How the Prude Wife Became a Celebrated Nude ModelCelebrating National Nude DayBy PickFiction - Listen to the Podcast at Steamy Stories.Dana Berry blushes whenever her stunning body & looks are commented upon. The daughter of an accomplished fashion model, her genes may get a lot of the credit for such attractiveness. But there never was less of an exhibitionist in the western world (save for the cloistered nuns).But here she stands in Wendy Proctor's front entry, with a dilemma. Her proud husband, Luke; an able young executive, Had bought two very expensive and daring dresses for her, and informed her of two upcoming social events they were to attend.Wendy greeted Dana and saw the concern on Dana's face.“Luke bought two new dresses for me, and, not surprisingly, they could use some small alterations.”“Did you bring them with you?” Wendy asked, knowing what the answer would be.“Of course,” Dana answered, hurrying to her car and quickly back with a shopping bag that held the dresses.“Luke picked it out, and when I said no, he bought it. I tried to tell him, but he wasn't listening,” Dana sounded a little depressed and defeated."This dress has a neckline that meets the waistline,” Wendy observed."I know, and I'm not sure why he wants people to see more of my … ugh, skin.”“I believe that skin is called tits,” Wendy said as Dana rolled her eyes. “Maybe he's just proud of you.”“I suppose,” She took the dress from Wendy and pulled it on over her head. "Well?”“You should really have your bra off to model that one,” Wendy giggled.“I'm not going out with half of my breasts exposed. You know how I hate to show, well, my body, I guess. Can you sew something in there then to kind of hide most of my boobs?”“I could, but what's Luke going to say?”“I'll deal with that. I can give him … Well, you can guess,” The red was now on Dana's cheeks and moving down her neck.Dana carefully unfolded the other dress, obviously much longer and more formal than the red one with the plunging neckline. It was a beautiful gold color. Dana pulled off the red dress and slipped into the gold one."Good lord,” Declared Wendy. “Dana, when do they award the Miss America crown?”“It is pretty stunning, isn't it?”"It is, particularly with your bra strap crossing the bare-to-below-the-waist back.”“That's part of the problem,” Dana said.“And speaking of leg,” Wendy whistled"Never had a dress with a split clear to my waist,” Dana had a futile look on her face."So, with this one, you wouldn't be wearing a bra.”Dana rolled her eyes.“And probably little thong panties as well.”“Don't even think that,” Dana gasped.“Well, take your bra off, and let's see how it looks.”“Wendy, I can't do that. People will know I'm not wearing a bra,” Dana looked almost horrified at that thought.Wendy sighed. "Walk over and look at yourself in the mirror. Just look; no thoughts of what you're showing and how much skin is visible. Just look.”“It's for the Christmas party,” Dana said resignedly.“It would be a travesty to alter that dress even a little bit.”“Wendy, I don't know if I can do it,” Dana said, in agony."Well, Christmas is a long way off, and I suspect you'll have talked yourself into it by then. What's the red one for?”“There's a fancy dinner for Luke's company in about two months. Ugh.”“We'll work on it, and I've got an idea that may help,” Wendy assured Dana. "Okay, here's what I've come up with. Hear me out before you decide anything. I have a little surprise for you,” Wendy paused and smiled. "Besides being a seamstress, I'm also an artist of sorts. I did it when I was in high school and first year of college. Then I got too busy and just stopped. I've kind of picked it up again, and Max has encouraged me, and, well, that's where I'm beginning with you.”Dana looked puzzled,“Come with me. We've turned the garage into my studio,” She led Dana through the house and into the garage. It was filled with canvases, both full and empty."Wow, you've been working,” Dana said, looking around at the many paintings both hanging and leaning.“Here's the one I finally finished,” she said, leading Dana around the big easel.Dana stopped suddenly, eyes wide and hand to mouth as she stared at the painting.“That's your Max,” she said quietly.“Sure is, and I'm really proud of it.”“Should you be showing me this?” Dana asked, afraid to look at her.“You mean because he's naked? He doesn't mind. He's proud of my artwork.”Dana stared. He was certainly naked. She marveled at the painting. It looked almost like a photograph, but if she looked carefully, she could see brushstrokes. She couldn't believe Wendy was showing her this. Dana finally found the courage to look at her best friend, who was smiling. “Max just posed, and you painted him?”“That's all there was to it.”“So why are you showing it to me?”Wendy took a deep breath. “I want to paint you.”The entire meaning of what Wendy was saying suddenly struck Dana, and a shocked expression filled her face.“You want to paint me … like that? Have you lost your mind?”“Not at all. I can't think of anyone who'd look more beautiful in a painting like that.”Dana could barely catch her breath. Naked. Wendy wanted her to model for her … naked? This was so, so far beyond anything that had ever happened between them, she couldn't imagine where Wendy had gotten this idea. It was … it was …“You'd just pose here in the studio – no one would see you except me. We're big girls now and can see each other naked,” Wendy went to the wall and pulled out a canvas from behind several others. "Here. I posed for myself in a mirror,” she said, placing the painting on the easel. Wendy chuckled. “Plus, you owe me for all the sewing I do for you.”“I'm supposed to trade naked modeling for your modifying my dresses and things?” Dana stammered,“That, plus my good advice on how good you look in the dresses I didn't modify.”That was why she was here in the first place; she was trying to gain enough courage to wear those dresses. And all Wendy could come up with was having her pose naked? Her brain hit the brakes. She looked at Wendy.“So, you think if I can model for you, that would make it easier for me to wear those dresses?”“I sure do, and you might even enjoy the modeling, freeing yourself, going against what you've always been, that kind of stuff. Plus, you'll have a painting to hang in your bedroom. Or your family room,” she added, laughing.Dana sputtered. The thought of a picture like that hanging anywhere in their house had her blushing. She knew that Luke would love it, though. Still, it couldn't hang where people could see it. Maybe in their ensuite. It was large enough for that. She paused her thinking once again. If she was deciding where to hang the painting, that meant she had agreed to do it. She looked at Wendy as she nibbled her lower lip.“When can we start?” Wendy asked, smiling at her.“I can't believe I'm agreeing to this, and I still may back out.”“Don't say anything to Luke. You can surprise him on his birthday or at Christmas. Plus, you'll surprise him when you wear those dresses.”Dana wasn't at all sure that posing naked, in private and for Wendy, would make it easier for her to expose so much of herself to others, like Luke's co-workers. Maybe, but she'd have to see. She remembered wearing the dresses, naked beneath them. And she remembered how she'd looked in the mirror. Yep, she'd have to see.“Let's start tomorrow before you change your mind,” Wendy suggested, chuckling.Dana met her eyes. Still time to change her mind. The single word “naked” hammered at her brain. She was naked when she showered and with Luke, of course. Even that had been difficult the first time. Now, though, it was … Could posing for Wendy be like that, too? It was so different, a foreign territory that Dana thought she was ready to explore. She'd find out tomorrow.Tomorrow came, Luke went to work, and Dana was left with her decision of yesterday. She dressed normally, refusing to let this possibly temporary thing change her life. She walked the three blocks to Wendy's with purposeful strides, looking confident even if she didn't feel that way.As she usually did, she went in the back door and called for Wendy, who appeared immediately, a big smile on her face. “If it would make you feel better, I can be naked too while I paint,” Wendy offered."Oh, lord, no. That would be weird. What am I saying? This whole thing is weird.”“Well, listen, I've seen you in your bra and panties when we were looking at the dresses, so it should be easy to get that way again.”Dana decided that made a lot of sense. She slowly and carefully took off her shirt, then her shorts. She decided that, since she was in undressing mode, she might as well continue. Eyes closed, she reached behind her and unclasped her bra, holding it in place momentarily, then pulling it off, eyes still closed.No comment from Wendy.Feeling a little more confident after taking off her bra, Dana quickly slid the panties down her legs and kicked them aside. She opened her eyes.“I've told you this before, but I sure as hell wish I had a body like yours,” Wendy said, a serious look on her face."Wendy, it's not..”“ It is, and you know it,” Wendy interrupted. “Now, let's talk about the posing and the kind of portrait you'd like.”She led Dana to the full-length mirror and stood away from it slightly, then motioned for Dana to move a little to her right.“I picture you standing by a wooden chair, your back to the mirror, your hand on the chair, maybe one knee bent a little. Sound good?”Dana wasn't sure how it sounded; she'd never posed before and had no idea.“Let me get the chair and show you,” Wendy said, rescuing Dana from her uncertainty. She went into the house and was back in seconds with a low-back chair from the dining room. She placed it carefully, went to the easel, and checked, then motioned for Dana to pose as she'd described.Wendy was standing in front of her now, staring at her breasts.Flexing and moving slightly, Dana made it to one hour before she needed a break. Wendy brought two glasses of wine, very full glasses, and they chatted for fifteen minutes, finished the wine, and went back to work. She noticed she felt a little more relaxed after scarfing down the wine, something she'd remember.“I'd like to be a little further along before you see it,” Wendy said when they were finished for the day. Tomorrow at one? We'll have a couple of hours,” She picked up Dana's clothes. “Want to leave these here and walk home naked?”Dana rolled her eyes and grabbed the clothes, quickly putting them on.They worked tomorrow, and the next day, then paused for the weekend. On Monday, they were back at work, Wendy promising to reveal what she had done. They had been at work about thirty minutes when Max walked into the studio.There was a loud scream.“Sorry,” Max said. “Oh, it's just Dana.”“Just Dana” was frantically scrambling to cover herself, having nothing available except her hands and arms. One arm across her breasts, and one hand covering her crotch, she was visibly shaking.“I got to work and didn't have my wallet. You know where I left it?”“On the little desk in the family room, I think.”“Thanks, and sorry, Dana,” The look on his face said he wasn't really sorry. He went back into the main house."You made his day, you know. He thinks you're absolutely gorgeous and the ultimate babe of babes.”“Wendy, no way.”“Way,” Wendy replied, laughing.“I'm sure that picture of you he just saw is foremost in his mind right this minute. And he'll tell me about it this evening.”She'd heard that from Luke but never from anyone else. Somehow, this was different. Luke was her husband, and of course, he'd say it. Max was just a friend and had nothing to gain from saying it. Wendy teased her about it constantly, but she'd always disregarded it. Now, with Max, did that make it true? When he called her “the babe of babes,” he was talking about what was under the clothes, and now he had seen that. Would he change his mind?“You ready to pose again?”“I think so.”“Well, you're going to have to move your arm and your hand.”It was complete and ready for Luke's birthday after a few awkward “posing” sessions where Dana sat beside Wendy, holding out her hands, having her face studied carefully, and, of course, topless with Wendy carefully studying her breasts and nipples. But, when it was complete, it looked almost like a photograph; it was so finely detailed and realistic.In their conversations, while Wendy was painting, she noted she had other projects in mind. She wanted to take famous old paintings by the masters and create modern versions, beginning with The Nude Maja by Goya, with Dana posing, of course.“By the way,” Wendy said after their last session, “now there are portraits of you, Max, and myself. Only one's missing.Was she hinting that she wanted to paint a portrait of Luke … naked?"Why not?” Wendy asked, seeing the look on Dana's face. “You stared at Max while you were posing. I need to get my jollies too"Wendy, what have I gotten myself into?”“Nothing, except you're way more relaxed showing a little of your body now, and I suspect you may be ready to wear that red dress to Luke's dinner party.”Dana was satisfied that she could do it without exposing anything and had decided she'd wear no underwear for the dinner. She smiled when she thought of what Luke's reaction would be. Plus, she wondered what her own reaction would be, particularly after she'd had a couple of drinks. The way her thoughts about herself had changed, it could be dangerous.“After you wear that dress to the dinner, talk to Luke about having his portrait done.”Dana decided that Wendy was developing an obsession with painting a portrait of a naked Luke, and, despite her reservations, she knew Luke would love the idea. She'd bring it up when she gave him his birthday present. And, she wondered if Wendy would volunteer to paint while she was naked, as she'd done with Dana.“Another project I have in mind is a modern interpretation of Monet's painting' Luncheon on the Grass. It has two men and two women on a picnic with one of the ladies naked. My version will have a more realistic four people naked.”“And should I assume that one of them will be me?” Dana asked.“And the others will be me, Max, and Luke.”“Wendy,” Dana squealed. “I'm supposed to sit there and pose with two naked men there also?”“It'll be fun. I might have to take photos to use. We'll all pose for the photos, and I can use them to do the painting when it rains and stuff.”“It's still naked posing with men.” She'd nearly had heart failure the first time she'd pulled off her clothing in front of Wendy. But she'd done it. Could she do more?Luke's birthday was on Friday, and the dinner party was on Saturday. She was sure Luke would be nearly overwhelmed by the surprises she had in store for him. And there were several.She prepared his favorite dinner on Friday, steaks, baked potato, tossed salad, and a little cheesecake for dessert. After dinner, when he was comfortable in the lounger, she went to the spare bedroom and was back quickly with a large but thin present, wrapped neatly in bright red paper.“Guess what this is?” she teased.Luke made several futile attempts at guessing before she handed it to him. He carefully tore the paper off, then just stared for long seconds. Slowly his head turned toward her.“Dana?” was all he could say.“Do you like it?”He looked at it again. “This is the best gift you could have gotten me. And, I thought it was a photograph, but it's a painting. Did you have … where did you get the idea … who painted it?Dana knew his mind was wondering if some strange man had been seeing her naked while he painted the picture."Wendy did it.”“Wendy? I didn't know she painted.”“Neither did I, but she showed me two that she had done before, of herself and of her husband”“Max?”Dana could hear the obvious question in the single word.“Yes, and they're both naked. And yes, now I've seen a painting of Max naked,” She wasn't going to mention just yet that Max had seen her posing naked. "And now, Wendy wants to do one of you.”“She does?”“You'd like that, wouldn't you?” she said, giggling.“I'd rather see the one she did of herself.”“I'm sure she'll let you. Maybe as a birthday present.”“Dana, I can't believe that you, of all people, were able to pose nude for a portrait, even if the artist was your best friend.”“She said I owed her for all the sewing she's done for me.”While Luke continued to look at the painting, Dana called Wendy, asking if they could come over, and Luke wanted to see her picture. Wendy laughed and said that would be fine.“So, you want to see my picture, huh,” Wendy said when she answered the door.“Well, if you're willing to show, I'm willing to look.”“On one condition. That you allow me to complete the quartet of paintings.”“Sure. I'm willing to show if you're willing to paint.”They viewed the nude Wendy, Luke trying to be cool about it but failing. They worked out posing times for Luke, talked about the other projects that Wendy had suggested, and Dana and Luke headed home. Luke propped the painting on the bedroom dresser opposite the bed, and the sex that followed was slightly different and much more satisfying than usual. The Saturday morning follow-up was the same.When Saturday evening came, and it was time to dress for the dinner, Dana showered and went to the spare bedroom. Still naked from the shower, she pulled on the red dress, arranged her hair, applied the little makeup she usually wore for special events, added a couple of dashes of her favorite cologne, and went to their bedroom where Luke was dressing.He turned to her, smiled … and then his eyes went wide.“You're wearing that dress?” he said, a huge smile now engulfing his face.She walked toward Luke, bending from the waist and pulling her arms together in front of her.“Dana, no bra?” He looked totally astounded.“Unless you insist I wear one.”He just shook his head and, seeing her smile, had another thought.“Lift your skirt,” She did and received a look and a smile she'd treasure."That painting has changed you.”“A work in process.”“Can't wait for the conclusion.”“Me either,” Dana replied, wondering herself where she was headed. Time would tell.At the dinner party, she carefully watched the men since most of them seemed to be watching her. Luke was having no trouble finding company, as he seemed to be very popular, particularly with the men. Dana, not used to drinking, had just finished her second martini when a third magically appeared in her hand. The buzz she was feeling was very pleasant, and kept a smile on her face as she talked with the men gathered around her and Luke. Her blinking eyes, pleasant giggles, and body movements had most of the men sure she was flirting with them. Of course, Dana had no idea this was the case.The little clutch purse she carried was a nuisance, and she continually dropped it, bending quickly to pick it up, often in unison with one of the men. A couple of times, she looked down and could see three-quarters of her breasts exposed, or maybe even that next fraction, whatever it was. With the constant movement and the bending, her nipples were anything but relaxed, and she knew they were providing a nice pair of pokies for all to see. She chuckled to herself at that thought, so unlike the Dana she had been. As she finished the third martini, she wondered if she could somehow expose her nipples. She'd have to work on that. The short skirt provided another possibility. She took a large swallow of her martini as they headed to the tables and dinner.As they were eating, Luke said, “Those delicious boobs or yours have already been well-viewed tonight, you know.”“You think so,” Dana giggled, taking a bite of potatoes.“You may be naive, but you're not that naive,” he countered.“With this dress that you wanted me to wear, I don't know how I can keep that from happening.”“I didn't say I wanted it to stop. When I bought that dress, I knew that if you wore it, you'd be observed. I'm just surprised you wore it.”She'd finished the fourth martini and was eating, the effect of the food trailing the alcohol just a bit.“I could show my ass, or my pussy too,” she said, leaning close to Luke and giggling. “Actually, they wouldn't see my pussy, just my muff.”Luke looked at her and smiled. “One more martini and I think I could get you up on the table here to dance naked.”“You think?” Dana smirked."Maybe I should just take you home before you get into trouble.”Once home, Luke said a quiet thank you to the beautiful painting now hanging over their bed.Dana went with Luke for his first posing session with Wendy. Maybe she'd relax after a few sessions, but Wendy seemed awfully anxious to get with a nude Luke. As long as it was only him naked, it should be fine. She wasn't sure if Wendy did it on purpose, but the painting of her hung right in front of where Luke would be posing.Wendy went through the explanation of the posing, breaks if needed, and the final details she'd need when it was almost done. She'd moved a loveseat into the studio and described how she'd like for Luke to pose. When it was time to start, he stripped, sat in the chair, looked at the painting of Wendy, and immediately began to get an erection.“Is that what you want in the painting,” Wendy asked, chuckling.“I think I've been set up,” Luke groaned.The final result was as spectacular as hers had been and was hanging above their bed. Access to their bedroom had become very limited, and both of them enjoyed lying on the bed and looking at the paintings.Dana had completed her posing for Wendy's modern version of Goya's The Nude Maja. It had been easy posing, and the final result was what Dana had imagined it to be when she went to Wendy's to see it.“It came out pretty well, you think? ” Wendy asked.“Like all the others, it's gorgeous.”I showed it to the Goodwin Gallery downtown. They want to display it for six months.“Dana's eyes opened wide."They're sure it will sell during that time too.”“Wendy, that's me in that painting,” Dana said, her heart pounding.“And you look perfect there.”“I'm naked.”“Well, if you say so, I won't do it,” Wendy answered, a defeated look on her face.“Oh, pile the guilt on me,” Dana said, laughing. But what Wendy said was true. She didn't know anyone who visited those galleries. But it was her face … and the rest of her, too. This was a real test of the changed Dana. She took a deep breath. “Oh, hell, go ahead.”She received a big hug from Wendy. “Thanks.”“Now that we've settled that, what are we going to do to celebrate National Nude Day?”“Huh?”“It's July fourteenth, and that's just a few days away. We need to plan something.”A good bit of discussion followed, with many possibilities explored. They parted, leaving the final decision hanging.The next day they talked for an hour. The plan was set and would be a surprise to the men, particularly since neither of them was aware that National Nude Day existed.“Guess what, babe?” Dana said when dinner was finished.“Um, how many guesses do I get?”“Just be quiet. Today is National Nude Day, and we need to celebrate.”Luke began unbuttoning his shirt.“"Slow down, tiger. The celebration begins after dark.”“Go on.”“I'll update you then.”It was an enticingly nerve-wracking evening for Luke, his imagination sparked by those four letters. N-U-D-E. He kept watching Dana, chagrined to see how much she was enjoying tormenting him.“It's almost dark,” he finally said, a hopeful tone to his voice. “Fill me in.”Dana smiled. “We're going to Wendy and Max's to celebrate.”“Oh, nice.”“We're going to walk.”“Okay.”“Naked.”“No shit?”“Yup. We leave our clothes here and walk.”“So, you're going to be outdoors naked?”“That's the plan.”Both of them stripped, followed by Luke chasing a squealing Dana two laps around the entire downstairs. Still giggling, they closed up the house, hiding a key under a rock, and started their trip.The street lights were all on the same side of the street, which would hopefully help them stay unobserved. They stayed behind bushes when they could, and when a car passed, they hid, with Dana learning over to make sure it was past them. It was all Luke needed, and his hand was immediately between her legs, massaging gently.“Luke, stop,” she pleaded, grabbing his arm. A few more seconds of enjoyment, and he relented.They arrived at the Proctor's panting for breath, Luke having chased Dana the last one hundred yards, tickling her at nearly every step. They were greeted by a naked Wendy, which brought a smile to Luke's face. He'd seen the painting, but reality was much more juicy. He received a knowing smile in return. Once inside, they met Max, who was also naked.Dana was astounded that all four of them were ready to spend an evening together … naked. She found herself repeatedly “checking out” Max, or at least checking his manhood which didn't seem to be totally limp. She smiled at that, knowing that Luke was doing the same with Wendy.“We have martinis, Dana. I understand you like them,” Max said, smiling. He filled a rather large glass and handed it to Dana, then filled three more and passed them around. “Don't worry, if you get too buzzed, you're welcome to spend the night here.”A pair of chuckles, and soon, second glasses were being poured. These were larger glasses than they'd had at the dinner, so Dana knew the effects would arrive sooner. They discussed the paintings, Dana being challenged to go to the downtown gallery to view her naked body. As she pictured that, she heard the words, “are you the model?” and it caused her to tremble and tingle as well.The second glass had been emptied, and Dana was flying low, a very contented feeling filling her brain as a “what the hell” feeling surged through her body. She sat on a chair across from Max, watching his erection slowly growing. In her muddled state, she realized she was sitting very comfortably with her legs spread enough that her muff was no longer shielding her pussy. When she glanced down, she could clearly see her parted labia. She smiled at Max, and he returned the smile. She felt sorry for him in that condition, his erection very prominent and needing help.She walked unsteadily to his chair and dropped to the floor on hands and knees.“Poor thing,” she chuckled, blinking her eyes at him. She licked her lips, and her hand took hold of him. She loved the groan she heard, her innate sensuality bubbling to the surface. For a second, she thought of using her mouth but decided her hand would do the job. She began a slow but steady pumping, the kind that Luke particularly enjoyed.“Is that good?” she asked. Max simply groaned.Luke watched what was happening, realizing that he was getting hard from the watching. A quick look at Wendy – she was looking at him and nodding. On hands and knees, she crossed to his chair and, unlike Dana, was perfectly willing to use her mouth, surrounding the head with her lips and caressing it with her tongue. Wendy wasn't Dana, but right this instant, she was amazing, her breasts rubbing his legs as her mouth enveloped his erection. He closed his eyes, enveloped in what she was doing to him.Max was ready to explode. This exceptionally beautiful woman was massaging his cock, and, not to miss an opportunity, he leaned forward and began squeezing those fantastic breasts he had seen once before. The nipples were hard, the skin soft and smooth, the breasts amazingly firm and, well, just perfect. He looked across at Wendy and was jealous. He wanted that but didn't know how to make it happen. He'd try.“Look at Luke,” he whispered in Dana's ear. She released him and turned her head. Then her eyes rolled to his, and she smiled. In seconds, her lips closed on his cock and slid down nearly to the base. He grunted as her head began to bob up and down, faster and faster. She was better at this than Wendy, he decided. “Gonna come,” he grunted, and her hand was back in action, streams of milky liquid landing on her hair, her face, those beautiful breasts, and finally dribbling down her hand and arm.Their eyes met.“Better now?” she asked, her speech still a little slurred.She was still gripping his erection, and Max wasn't sure he could speak. “Yeah, much better,” he finally said to Dana's answering giggle.She stumbled back to her chair and watched as Luke shot spunk on Wendy's face and breasts as well, then held up her glass. Max rose slowly, took the glass, and filled it, returning it to Dana, who took a big swallow. She wondered what might happen after the third glass. Right now, though, Wendy was reaching for her hand to guide her to the bathroom. She chuckled as she realized they were both a bit of a mess.The trip to the bathroom was a little awkward, with both of them bumping walls and stumbling repeatedly, each helping to support the other.“Max was in heaven,” Wendy said a little unevenly.“I made him get hard and thought I needed to take care of it,” Dana replied. “Maybe I shouldn't have done that.”“He thinks you're the best there is. You made him a happy camper. He'll remember that … and remind me about it forever,” Wendy finished with a giggle."Wendy, he loves you,” Dana replied as she washed the sticky cum off her face.“I know he does,” and I don't mind him thinking that about you. I just know he never dreamed something like that would happen.“"He gave my boobs a good squeezing, too,” She paused her scrubbing for a second. "You seemed to do a good job with Luke, too."He didn't try to fight me off, that's for sure. Max says something about getting a little ‘strange' can be fun when he's teasing me. We weren't exactly doing that, but it was fun.”“Hold still,” Dana said, taking a wet washcloth and cleaning two strings of gooey liquid from Wendy's hair. Wendy took the cloth and did the same for Dana.“They looked at each other."They owe us,” Wendy said. “Are you game?”“I'm ready.”Back to the family room they went, and Dana drained the last of her third glass. She saw Max eyeing her with a smile. Wendy went straight to Luke and sat down next to him. Dana went to where she had been earlier, sat down, and spread her legs.She smiled as Max's cock was already responding, and he dropped to his hands and knees and came toward her. It felt so strange in a way, legs spread wide, womanhood in full view, and a different man heading toward her. It was her good friend, Max, but what if it was someone else. She shivered as Max touched her legs, then began kissing his way from her knee to her crotch. There were all sorts of possibilities, and she wondered what all he might do.“You ready?” he murmured, looking up at her.She bit her lower lip, nodding. His finger traced her cleft from top to bottom and back again, over and over, not probing, just caressing. That had never happened to her before, and she was nearly frantic, wanting him to do more. At last, he did, stroking over and over the pinkness between her vagina and her clitoris, not touching either. Breathing was getting more difficult, and she knew her body was glistening. She forced herself to look at Max – his eyebrows were raised, he was smiling and licking his lips. She knew that if he didn't do more soon, she'd have to grab his hand and make the decision for him.At last, his finger probed, sliding slowly inside her. Her hips pressed forward to meet his thrust, forcing his finger deeper. She felt a second finger and then a third. Without even thinking about it, her hips were moving back and forth on the fingers.“You like that, don't you?” he said softly.All Dana could do was moan and press forward with her hips.“How about this,” he asked as one finger slid across her clitoris.Dana jerked, a sharp moan escaping her throat.“I'll take that as a yes,” Max said, his finger flicking back and forth across her swollen clit.Dana couldn't control the moans that seemed to be getting louder and louder. This was different than she was used to as Max's tongue and finger alternated with almost the same flicking motions. Luke used his lips much more than Max, but the flicking had her body heating, sensations racing through her as she felt his fingers moving faster and faster.It was going to happen, and the spasms began with a long and loud moan, followed by more spasms and staccato moans as her body shuddered, every muscle contracting over and over.“Stop, please,” she finally said through her labored breathing.He did and said, “Look over there,” a very wet finger pointing toward the other couple where Luke's face was buried between Wendy's widely spread legs, her body mimicking what had just happened with Dana.Dana watched as Max reluctantly sat back on his haunches, giving her pussy a last look before standing. She smiled as his erection was still very prominent. Wendy had brought her legs together, and Luke stood beside the couch.“It's midnight,” Luke said. “Nude Day is over.”“No, it's not,” Wendy countered. “Let's go out in the yard and practice posing for the luncheon picture I'm planning to do.”Max offered his hand to Dana, and she stood, as did Wendy. Outside in the yard, and naked? This was something new. It was a warm night in July, and there was no dew on the grass yet, so sitting and posing was fun, filled with pushing and touching and lots of laughing. The yard was fairly private, but none of them were thinking of that as they listened to the crickets chirping and the cicadas singing their mating songs. There was even the unmistakable sharp chirp of a whippoorwill.When they finished with the supposed posing practice, Luke crawled across the grass to Dana.“I heard you,” he said, kissing her ear.“You should have been taking care of Wendy and ignoring me,” she answered with a chuckle.“I was doing that, but it must have been good, right?”She looked at him in the glow of the moonlight. “It was … different.”“That's what Wendy said, too. It was so strange, hearing those gorgeous moans, but being so far away.”“That isn't fair; I couldn't hear you at all.”“I doubt you were hearing anything. I just wish I could have watched it.”“You mean you'd have liked to see another man make me come?”“As long as you're still mine, yeah.”“That's not an issue, and I did see the very end of Wendy taking care of you. It was, well, fascinating and exciting, too."How about me taking care of you right now and right here?” Luke said, sliding his hand along Dana's thigh.“You want to make me come again?”“More than that.”“Oh, god, Luke. Wendy and Max are right there.”“And when they see us … they'll join us,” He pushed her back so she was flat on the grass and spread her legs."I guess I don't have much choice now,” she whispered.“You can say no if you'd like,” he said as he pressed his erection against her.She groaned and pulled him onto her.Just as predicted, Wendy and Max, ten feet from them, joined them within seconds.On Saturday, Wendy dragged Dana to the little downtown gallery to see her painting. Dana piled her hair into a bun, wore dark glasses, and a plain, loose-fitting dress to disguise herself as much as possible. It was a special day at the gallery, and it was fairly well packed. Wendy went to talk to the owner, and Dana stood by herself to view the well-lit display. By herself was a misnomer, as there were many people standing around with her, looking.“Unique idea,” a lady shared with her. “And the model is beautiful as well.”Dana smiled as she nearly said thank you to the lady.She listened to more comments, blushing slightly despite her disguise. When Wendy returned, she asked Dana if people seemed to like it.“Everything I've heard so far is good.”“The owner says he's had several offers to purchase it. The last one was for five thousand dollars, from an older gentleman who said he'd double the offer if he could meet the model.”“Wendy, no way,” Dana said, looking around guiltily.“I told her that wouldn't happen, and she was going to go back to the gentleman for a response.”Dana thought for a moment. “So, if I just meet the guy, you'll get an extra five thousand?”“Minus a commission, of course,” She received a nudge in the ribs for that.Dana remembered when she'd posed for that picture, and the one of herself, how nervous and embarrassed she'd been to expose her body. Then Wendy has told her about the gallery and the painting being on display. She had rebelled at first, then agreed. Now she was standing in front of the painting, and no one had recognized her. With the many things that had happened since, particularly the National Nude Day celebration just two days ago, she felt much differently about herself than she had then. She smiled at Wendy."Tell your friend to get as much out of the old guy as she can, but I'll be happy to meet him so the artist can receive an additional five grand, or whatever the doubling might be.”“Are you sure, Dana?'"Yeah, and maybe I'll give him his own personal viewing, you know.”“Dana!” It was Wendy's turn to look appalled.The patron of the arts upped his offer to ten thousand dollars, which Wendy promised to share some with Dana.The meeting with the gentleman was very pleasant – dinner at the Downtown Athletic Club. Dana didn't give him a “personal viewing,” but she did wear the red dress, which she was sure it made the old guy's heart pound a little harder.When the Proctors or the Berrys went to the other's house for dinner or games, it was after dark and interesting. With cooler weather approaching, they were both sure it would get even more interesting. On “very special” nights, their times together were very interesting and delightfully exciting, their experimentation becoming more and more sensual and … well, just, you can imagine.Dana had changed dramatically and was loving it. She could dress as she wanted, act as she wanted, and be who she wanted. And Luke had never been more proud of his wife. When other men gawked at her, he loved her even more. Perhaps he was changing too. They'd both decided that National Nude Day had accomplished that, or at least put the final stamp on everything. By PickFiction for Literotica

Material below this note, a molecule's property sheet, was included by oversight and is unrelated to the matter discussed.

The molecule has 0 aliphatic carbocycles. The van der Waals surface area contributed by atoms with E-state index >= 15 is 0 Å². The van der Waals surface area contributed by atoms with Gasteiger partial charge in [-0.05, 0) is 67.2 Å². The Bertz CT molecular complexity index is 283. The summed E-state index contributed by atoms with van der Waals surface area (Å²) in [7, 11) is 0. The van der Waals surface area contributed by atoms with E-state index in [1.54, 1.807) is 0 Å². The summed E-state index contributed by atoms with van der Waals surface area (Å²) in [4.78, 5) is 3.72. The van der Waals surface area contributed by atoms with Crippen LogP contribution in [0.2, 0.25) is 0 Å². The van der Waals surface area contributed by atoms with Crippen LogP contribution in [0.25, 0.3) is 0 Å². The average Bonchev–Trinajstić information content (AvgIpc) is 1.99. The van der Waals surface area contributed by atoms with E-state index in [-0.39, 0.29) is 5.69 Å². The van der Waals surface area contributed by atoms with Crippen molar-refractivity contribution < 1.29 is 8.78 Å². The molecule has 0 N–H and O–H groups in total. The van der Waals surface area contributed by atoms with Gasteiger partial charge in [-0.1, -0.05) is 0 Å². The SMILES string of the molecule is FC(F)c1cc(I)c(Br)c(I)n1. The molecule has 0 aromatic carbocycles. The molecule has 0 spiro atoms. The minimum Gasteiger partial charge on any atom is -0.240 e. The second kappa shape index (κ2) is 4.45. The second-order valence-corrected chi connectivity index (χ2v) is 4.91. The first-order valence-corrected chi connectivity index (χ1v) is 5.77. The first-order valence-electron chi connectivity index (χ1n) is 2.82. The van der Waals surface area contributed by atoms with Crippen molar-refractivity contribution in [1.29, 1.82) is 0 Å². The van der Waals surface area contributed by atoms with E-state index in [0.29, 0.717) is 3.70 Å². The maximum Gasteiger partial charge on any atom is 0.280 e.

Stereo Embers: The Podcast